Stories

Fine Figures – Jon Doughboy

Are there a buttload of Brazilians in Bend, Oregon? Not exactly. Which is probably why Flavia agreed to go to the movies with me. She’s an international student and she’s homesick and though I don’t speak Portuguese, I’m eager to please. Does she know our trips to see three classic films for Celebrating the American West Week are dates? I don’t think it matters. She wants to learn about America. I want to learn about her. Here we are.

My boy Antonio set us up. He’s half-Brazilian and speaks Portuguese and knows the difference between samba and salsa and all that but he’s married, happily somehow, so when his neighbors asked him to help Flavia settle in, he offered me up. Why not? I like Brazil, the idea of Brazil, this kindred behemoth in our southern hemisphere with its volatile and corrupt politics, favelas, Carnival, the rain forest down there like a sick and shrinking lung trying to inhale the world’s airborne waste. Maybe Flavia will inhale me and breathe out something fresh?

I agreed to give her a tour of Bend sight unseen but it turns out Flavia is gorgeous: straight, glossy hair whose blondeness might be thanks to a bottle but that doesn’t make it any less beautiful. Long, sporty legs. Thick in the right places. In short, out of my league. That is, if she were in her element. But she’s only been in the U.S. for six weeks and doesn’t know anyone outside her host family, two geriatric Oregonians looking for a little cross-cultural experience and to pad their social security checks with extra cash renting out their basement. I feel like one of those awkward, horny uggos from backwater America who tells his parents he’s moving to Japan to teach English and see the cherry blossoms bloom when really, he just wants to pop his cherry and his passport over there triples his chances. Konnichiwa, ladies.

Bend isn’t exactly Rio. It’s a quiet little town where if you don’t mountain bike or hike or ski or like triple IPAs, there isn’t all that much to do. No club scene to speak of. No glitzy shopping malls. No skyscrapers. No wonder Flavia seemed a little disappointed when she arrived expecting, I don’t know, some combination of Hollywood and Manhattan rising out of the high deserts of eastern Oregon.

The first flick we saw, the Gunfighter, is a Gregory Peck vehicle from 1950 where Peck plays an exhausted gunslinger who wants to see a son who doesn’t know he exists. Peck wants to right some wrongs and turn over a new leaf. That American compulsion to see what is underneath the leaf! An afternoon showing and when we left the bright summer sun and found a cozy, air-conditioned intimacy in the darkness of the theater—I know I did, anyway; since I can’t speak Portuguese, I’m not sure how Flavia felt. But when Peck, a weary but dapper young Peck, gets shot in the back by this little pissant wannabe gunslinger trying to make a name for himself, I swear I saw a tear forming in the corner of Flavia’s perfectly-drawn smoky eye. Afterwards, as we strolled the sleepy and still sunlit streets, me in my smelly Keen sandals, Flavia in white espadrilles, both of us breathing in the hot and dry Bend summer air, I tried to tell Flavia about America, about the Gunslinger and Bob Dylan, about mass shootings and Horatio Alger and my small but growing pool-cleaning business, the drowned mice floating in the pool filters, the wonder in the slow-dissolving puck of chlorine, this incredible west of ours that can still feel wild, the genocides committed and miracles performed by this mighty and murderous nation whose nucleus consists of movers and dreamers and seekers just like she and I. And though she may have not understood the words I used, their order or logic or grammar, I’m certain we were connecting on some deeper level above and beyond language. My dick jumped as we bathed together in the gray light, two pilgrims chanting the same prayer as our feet slid in due time not back but forward and on, ever forward, ever on, toward the Shining City on a Hill, somnambulist shuffling while having the shared fever dream of America. I’m certain.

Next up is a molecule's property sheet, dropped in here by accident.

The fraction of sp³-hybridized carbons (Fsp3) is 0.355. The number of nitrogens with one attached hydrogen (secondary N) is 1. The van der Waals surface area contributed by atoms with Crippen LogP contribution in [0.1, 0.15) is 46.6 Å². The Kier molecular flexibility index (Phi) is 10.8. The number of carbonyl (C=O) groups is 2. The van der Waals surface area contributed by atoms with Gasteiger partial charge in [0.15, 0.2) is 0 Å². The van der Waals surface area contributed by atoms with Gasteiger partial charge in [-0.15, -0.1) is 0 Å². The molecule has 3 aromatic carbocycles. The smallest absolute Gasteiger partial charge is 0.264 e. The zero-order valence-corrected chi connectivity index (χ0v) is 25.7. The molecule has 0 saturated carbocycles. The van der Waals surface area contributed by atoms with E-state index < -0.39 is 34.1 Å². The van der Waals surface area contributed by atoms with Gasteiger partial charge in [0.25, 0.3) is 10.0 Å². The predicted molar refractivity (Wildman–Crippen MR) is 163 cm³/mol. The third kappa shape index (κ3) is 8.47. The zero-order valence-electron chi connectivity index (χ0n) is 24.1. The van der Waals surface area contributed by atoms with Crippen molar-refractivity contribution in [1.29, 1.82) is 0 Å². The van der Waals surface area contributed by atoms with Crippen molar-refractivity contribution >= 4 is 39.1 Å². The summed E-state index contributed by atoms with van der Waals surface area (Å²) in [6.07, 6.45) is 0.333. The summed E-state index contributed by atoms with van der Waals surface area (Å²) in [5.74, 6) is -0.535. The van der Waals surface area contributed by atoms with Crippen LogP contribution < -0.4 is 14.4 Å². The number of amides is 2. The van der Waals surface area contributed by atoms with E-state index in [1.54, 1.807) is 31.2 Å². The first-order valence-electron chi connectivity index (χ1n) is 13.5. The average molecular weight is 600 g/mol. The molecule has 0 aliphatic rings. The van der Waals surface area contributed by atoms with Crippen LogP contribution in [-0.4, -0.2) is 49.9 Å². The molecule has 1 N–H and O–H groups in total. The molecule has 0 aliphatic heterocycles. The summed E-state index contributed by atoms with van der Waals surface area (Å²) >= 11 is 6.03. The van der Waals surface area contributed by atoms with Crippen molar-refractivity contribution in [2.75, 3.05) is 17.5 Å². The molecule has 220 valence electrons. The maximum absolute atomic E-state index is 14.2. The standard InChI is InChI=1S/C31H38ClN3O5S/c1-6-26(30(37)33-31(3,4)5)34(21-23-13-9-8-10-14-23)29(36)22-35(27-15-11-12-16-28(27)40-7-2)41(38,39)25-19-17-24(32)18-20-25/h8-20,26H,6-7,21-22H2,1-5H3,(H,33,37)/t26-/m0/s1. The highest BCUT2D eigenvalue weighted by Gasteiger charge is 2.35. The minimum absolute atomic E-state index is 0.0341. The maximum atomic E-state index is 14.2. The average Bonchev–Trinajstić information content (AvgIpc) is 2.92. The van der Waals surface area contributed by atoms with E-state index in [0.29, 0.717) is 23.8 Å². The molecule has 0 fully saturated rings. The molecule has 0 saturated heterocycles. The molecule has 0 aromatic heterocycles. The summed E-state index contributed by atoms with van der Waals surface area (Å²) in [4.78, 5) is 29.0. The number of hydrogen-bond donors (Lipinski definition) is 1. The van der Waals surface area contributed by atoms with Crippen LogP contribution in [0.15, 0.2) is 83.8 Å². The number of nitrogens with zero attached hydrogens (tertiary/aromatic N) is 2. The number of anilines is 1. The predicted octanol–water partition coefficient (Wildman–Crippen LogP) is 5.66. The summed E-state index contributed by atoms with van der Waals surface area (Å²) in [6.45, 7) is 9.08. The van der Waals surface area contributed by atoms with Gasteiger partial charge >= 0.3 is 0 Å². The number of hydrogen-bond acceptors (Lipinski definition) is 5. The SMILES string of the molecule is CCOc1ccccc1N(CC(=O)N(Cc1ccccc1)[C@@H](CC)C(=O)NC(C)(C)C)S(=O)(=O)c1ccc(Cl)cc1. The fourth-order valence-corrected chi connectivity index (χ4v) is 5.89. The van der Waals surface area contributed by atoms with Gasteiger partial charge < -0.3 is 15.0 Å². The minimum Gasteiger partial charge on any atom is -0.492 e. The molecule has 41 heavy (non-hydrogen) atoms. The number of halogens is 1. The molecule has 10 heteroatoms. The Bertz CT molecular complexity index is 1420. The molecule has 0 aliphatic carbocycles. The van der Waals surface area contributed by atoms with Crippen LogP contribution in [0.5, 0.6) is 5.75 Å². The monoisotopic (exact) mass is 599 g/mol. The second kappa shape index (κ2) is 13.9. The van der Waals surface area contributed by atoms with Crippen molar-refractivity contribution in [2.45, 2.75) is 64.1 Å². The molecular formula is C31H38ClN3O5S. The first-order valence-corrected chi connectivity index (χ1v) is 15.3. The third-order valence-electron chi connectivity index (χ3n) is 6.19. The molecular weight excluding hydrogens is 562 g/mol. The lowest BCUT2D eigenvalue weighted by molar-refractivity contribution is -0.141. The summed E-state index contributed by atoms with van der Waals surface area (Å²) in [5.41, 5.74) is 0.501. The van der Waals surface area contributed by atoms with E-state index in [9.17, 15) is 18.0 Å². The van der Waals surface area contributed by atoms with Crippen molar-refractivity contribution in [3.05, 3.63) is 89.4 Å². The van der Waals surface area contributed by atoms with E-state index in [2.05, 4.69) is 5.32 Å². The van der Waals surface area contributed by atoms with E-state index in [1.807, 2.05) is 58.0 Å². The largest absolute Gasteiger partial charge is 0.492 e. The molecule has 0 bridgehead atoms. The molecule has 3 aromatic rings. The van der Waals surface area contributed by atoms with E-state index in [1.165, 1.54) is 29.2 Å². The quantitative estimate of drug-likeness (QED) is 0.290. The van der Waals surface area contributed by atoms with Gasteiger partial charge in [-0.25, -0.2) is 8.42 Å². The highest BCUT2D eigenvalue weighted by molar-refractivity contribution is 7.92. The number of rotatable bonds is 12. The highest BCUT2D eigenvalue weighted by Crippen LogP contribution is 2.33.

God, what a film.

On the second outing we saw Robert Redford in Jeremiah Johnson—”saw” is perhaps too weak a verb given his performance; no, we basked in his glow, we feasted—playing the titular mountain man of the Rockies with a handsome and memeable red beard. He’s nursing the psychic wounds of war by losing himself in the grandeur of the West. But to his surprise and initial frustration, he ends up married to a Native American woman and as he’s teaching her the English word “yes” he prompts her, “Fine figure of a man, yes?” and “Great hunter, yes?” self-satisfied with his instruction and I looked at Flavia in the dark theater and saw her looking at me and I felt fine and great in her eyes too.

Once again, we walked the streets of Bend, not exactly holding hands but definitely closer. From the side of my eye, I observed Flavia, admired how made up she was, how put together, padding our unstylish streets in crisp white espadrilles. Walking semi-sideways in a half-assed attempt to hide my hard-on, I breathed her in. She smelled like juniper and sunbaked streets and chlorine and ponderosa needles and fireworks and cut grass and gasoline and hope and America. Her skin so smooth and perfect made me recall my ex, her mosquito-bitten skin that smelled always of DEET and the stale sweat-soaked synthetic shirts from REI’s garage sale that constituted her entire wardrobe. The anger she felt toward this country, the angry way she assaulted the trails we hiked and rode as if she could escape America somehow and emerge in the parking lot cleansed of all sin. The interminable self-flagellation in response to this country’s complicated history that she expected us both to perform though I didn’t have the time or patience for the cat o’ nine tails of her conscience because I was too busy working toward my American dream, sun-burned and stiff-backed from cleaning pools across Awbrey Butte, Century West, and Harmon Park.